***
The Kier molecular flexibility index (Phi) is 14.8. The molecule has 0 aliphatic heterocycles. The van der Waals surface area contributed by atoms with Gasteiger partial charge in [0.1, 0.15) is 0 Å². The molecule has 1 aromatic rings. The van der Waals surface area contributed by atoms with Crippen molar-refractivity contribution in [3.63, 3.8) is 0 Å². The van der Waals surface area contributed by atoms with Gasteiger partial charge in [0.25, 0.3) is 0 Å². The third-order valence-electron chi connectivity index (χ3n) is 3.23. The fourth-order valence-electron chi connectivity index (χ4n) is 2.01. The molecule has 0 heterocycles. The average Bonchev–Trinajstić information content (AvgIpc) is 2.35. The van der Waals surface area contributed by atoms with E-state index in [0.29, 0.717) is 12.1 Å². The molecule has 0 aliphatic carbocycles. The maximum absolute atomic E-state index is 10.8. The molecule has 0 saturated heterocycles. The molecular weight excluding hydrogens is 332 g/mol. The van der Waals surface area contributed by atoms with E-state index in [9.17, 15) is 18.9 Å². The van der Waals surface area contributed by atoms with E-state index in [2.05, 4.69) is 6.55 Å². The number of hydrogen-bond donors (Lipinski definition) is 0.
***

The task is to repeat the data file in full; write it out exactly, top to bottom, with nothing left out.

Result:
The Kier molecular flexibility index (Phi) is 14.8. The molecule has 0 aliphatic heterocycles. The van der Waals surface area contributed by atoms with Gasteiger partial charge in [0.1, 0.15) is 0 Å². The molecule has 1 aromatic rings. The van der Waals surface area contributed by atoms with Crippen molar-refractivity contribution in [3.63, 3.8) is 0 Å². The van der Waals surface area contributed by atoms with Gasteiger partial charge in [0.25, 0.3) is 0 Å². The third-order valence-electron chi connectivity index (χ3n) is 3.23. The fourth-order valence-electron chi connectivity index (χ4n) is 2.01. The molecule has 0 heterocycles. The average Bonchev–Trinajstić information content (AvgIpc) is 2.35. The van der Waals surface area contributed by atoms with E-state index in [0.29, 0.717) is 12.1 Å². The molecule has 0 aliphatic carbocycles. The maximum absolute atomic E-state index is 10.8. The molecule has 0 saturated heterocycles. The molecular weight excluding hydrogens is 332 g/mol. The van der Waals surface area contributed by atoms with E-state index in [9.17, 15) is 18.9 Å². The van der Waals surface area contributed by atoms with E-state index in [2.05, 4.69) is 6.55 Å². The number of hydrogen-bond donors (Lipinski definition) is 0.